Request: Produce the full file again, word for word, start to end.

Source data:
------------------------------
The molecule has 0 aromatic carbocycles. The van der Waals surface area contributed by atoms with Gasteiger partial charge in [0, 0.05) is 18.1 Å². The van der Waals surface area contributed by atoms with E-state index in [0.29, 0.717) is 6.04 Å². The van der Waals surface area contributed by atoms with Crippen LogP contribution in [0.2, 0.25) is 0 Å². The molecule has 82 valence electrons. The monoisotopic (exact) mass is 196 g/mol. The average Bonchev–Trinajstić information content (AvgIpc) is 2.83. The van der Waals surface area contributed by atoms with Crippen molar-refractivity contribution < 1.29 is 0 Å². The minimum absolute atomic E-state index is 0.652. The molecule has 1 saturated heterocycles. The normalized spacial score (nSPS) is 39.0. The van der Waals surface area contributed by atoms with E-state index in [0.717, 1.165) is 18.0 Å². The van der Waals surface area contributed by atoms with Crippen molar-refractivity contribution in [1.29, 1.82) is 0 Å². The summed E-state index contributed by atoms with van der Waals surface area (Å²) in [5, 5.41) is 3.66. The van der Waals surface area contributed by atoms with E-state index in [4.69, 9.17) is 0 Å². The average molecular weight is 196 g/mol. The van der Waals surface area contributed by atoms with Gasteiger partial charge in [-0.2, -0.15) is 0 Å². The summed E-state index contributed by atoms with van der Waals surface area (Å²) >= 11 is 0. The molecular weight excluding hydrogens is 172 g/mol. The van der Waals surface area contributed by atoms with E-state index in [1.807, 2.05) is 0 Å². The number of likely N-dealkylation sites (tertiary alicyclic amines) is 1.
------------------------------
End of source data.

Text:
The molecule has 0 aromatic carbocycles. The van der Waals surface area contributed by atoms with Gasteiger partial charge in [0, 0.05) is 18.1 Å². The van der Waals surface area contributed by atoms with E-state index in [0.29, 0.717) is 6.04 Å². The van der Waals surface area contributed by atoms with Crippen LogP contribution in [0.2, 0.25) is 0 Å². The molecule has 82 valence electrons. The monoisotopic (exact) mass is 196 g/mol. The average Bonchev–Trinajstić information content (AvgIpc) is 2.83. The van der Waals surface area contributed by atoms with Crippen molar-refractivity contribution < 1.29 is 0 Å². The minimum absolute atomic E-state index is 0.652. The molecule has 1 saturated heterocycles. The normalized spacial score (nSPS) is 39.0. The van der Waals surface area contributed by atoms with E-state index in [0.717, 1.165) is 18.0 Å². The van der Waals surface area contributed by atoms with Crippen molar-refractivity contribution in [1.29, 1.82) is 0 Å². The summed E-state index contributed by atoms with van der Waals surface area (Å²) in [5, 5.41) is 3.66. The van der Waals surface area contributed by atoms with E-state index in [4.69, 9.17) is 0 Å². The average molecular weight is 196 g/mol. The van der Waals surface area contributed by atoms with Gasteiger partial charge in [-0.2, -0.15) is 0 Å². The summed E-state index contributed by atoms with van der Waals surface area (Å²) >= 11 is 0. The molecular weight excluding hydrogens is 172 g/mol. The van der Waals surface area contributed by atoms with E-state index in [1.807, 2.05) is 0 Å². The number of likely N-dealkylation sites (tertiary alicyclic amines) is 1.